First-year housing for new college studentsSuzanne Shaffer
Signing your first lease or moving to a new place can be intimidating and stressful. However, there are several ways in which you can help your student prepare to make this new chapter in life more exciting and less daunting.
Finding a student apartment near the University of Florida is easy once you’ve identified your monthly budget and the features that are most important to you. You’ll find apartment options with student-friendly features like individual leases and roommate matching as well as amenities such as study rooms all over town.
Before getting started, it’s important to identify your student’s priorities and lifestyle needs. Evaluating things like budget, location and lease length will form the basis for your search.
So, take a seat and let’s get the hard stuff knocked out. Sit down with your student and break down monthly or weekly expenses and draft a realistic budget for rent and utilities. Keep in mind that you don’t want to strap yourself down too tight; it’s best to maintain a little financial flexibility for the important stuff — Gator games, shows at the Hippodrome and nights out in Midtown with friends.
Before you start the apartment search, write out all your expenses and develop a monthly budget. This will help you determine what type of apartment is best for your student, financially and otherwise.
Next, it’s time to focus on the where. Gainesville can be broken down geographically into a handful of neighborhoods: Archer Road, Downtown, Midtown, Northwest Gainesville, Sorority Row and South, Tioga and Haile, and West Gainesville. If you’re looking to live close to the University of Florida, apartments in the Midtown and Downtown neighborhoods are within close walking distance. Similarly, students who attend Santa Fe College may find Northwest Gainesville to be more convenient as it’s home to the school’s main campus. If you’re interested in a more fast-paced location near all the major chain stores and restaurants, then Archer Road may be the spot for you. Families or faculty hoping to escape the hustle and bustle may find that West Gainesville feels most like home.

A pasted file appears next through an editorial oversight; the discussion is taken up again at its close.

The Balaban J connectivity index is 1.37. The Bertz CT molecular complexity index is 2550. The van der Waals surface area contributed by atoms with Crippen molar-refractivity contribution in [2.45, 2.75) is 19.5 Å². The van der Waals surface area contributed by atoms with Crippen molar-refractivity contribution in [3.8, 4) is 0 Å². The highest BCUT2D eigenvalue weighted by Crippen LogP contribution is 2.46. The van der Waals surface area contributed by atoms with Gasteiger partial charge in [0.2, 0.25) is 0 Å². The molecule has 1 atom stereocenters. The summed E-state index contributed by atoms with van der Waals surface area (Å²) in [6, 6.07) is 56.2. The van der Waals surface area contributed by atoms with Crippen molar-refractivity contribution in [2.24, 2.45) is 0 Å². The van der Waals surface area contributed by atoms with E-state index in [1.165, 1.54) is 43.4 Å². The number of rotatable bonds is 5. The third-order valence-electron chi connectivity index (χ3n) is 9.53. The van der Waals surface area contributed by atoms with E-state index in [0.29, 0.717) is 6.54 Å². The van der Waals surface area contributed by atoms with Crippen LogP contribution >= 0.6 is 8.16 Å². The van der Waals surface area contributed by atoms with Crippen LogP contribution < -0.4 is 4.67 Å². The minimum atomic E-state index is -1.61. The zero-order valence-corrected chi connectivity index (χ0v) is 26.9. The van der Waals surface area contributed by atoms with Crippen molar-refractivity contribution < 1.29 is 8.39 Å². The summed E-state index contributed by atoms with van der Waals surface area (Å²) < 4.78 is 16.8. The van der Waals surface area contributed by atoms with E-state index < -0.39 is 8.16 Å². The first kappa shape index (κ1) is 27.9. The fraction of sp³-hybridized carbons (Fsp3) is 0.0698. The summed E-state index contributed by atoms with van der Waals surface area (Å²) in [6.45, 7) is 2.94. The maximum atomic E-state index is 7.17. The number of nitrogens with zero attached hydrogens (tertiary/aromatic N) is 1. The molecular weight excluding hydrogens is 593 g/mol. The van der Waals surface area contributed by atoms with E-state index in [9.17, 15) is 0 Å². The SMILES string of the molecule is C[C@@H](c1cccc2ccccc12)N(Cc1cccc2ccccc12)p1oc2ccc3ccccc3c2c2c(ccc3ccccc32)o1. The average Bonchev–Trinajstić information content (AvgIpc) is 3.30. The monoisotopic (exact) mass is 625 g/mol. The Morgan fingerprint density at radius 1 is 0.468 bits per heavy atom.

After nailing down the major needs, it’s time to start thinking about the things that will make life easier and more enjoyable for your student. If they’re an animal lover, check for pet friendly apartments in Gainesville that have amenities catering to furry companions like a dog park. For those looking to cut down on costs by finding a roommate, consider size, layout and apartment type (by the bed vs. by the apartment) when looking for the right space. If an all-inclusive rental is more appealing, check for communities that include utilities such as water, electric, internet, cable, trash and pest control in your rent. Students starting out on their own may benefit from an already furnished apartment, and luckily many Gainesville communities offer furniture packages. Amenities like a fitness center, pool or laundry facility may also come in handy. No matter which neighborhood you choose, you’ll want to research parking options (free or city) and bus routes in the area.
There is no shortage of apartment communities and rentals in Gainesville, so there’s no need to rush before having weighed all your options. For students, it is recommended that you begin looking for your new digs six months prior to the start of the semester and plan to sign a lease 3–4 months before classes begin. If there’s a location you have your heart set on, or if you are hoping to live with a group of friends, we recommend getting started early!
If your student is a little late to the game, don’t panic! There are plenty of apartments in the area that have openings consistently throughout the year as students come and go. Do keep in mind that apartment communities operating on a specific lease term may have strict move-in and move-out dates, especially to prepare for students coming back to Gainesville after the summer break.
Overall, your student should make sure that the community they choose is somewhere they see themself being happy. Our final advice: Do your research, talk to the locals and weigh all your options. Most of all, have fun and enjoy the exciting adventure that awaits you. Welcome home!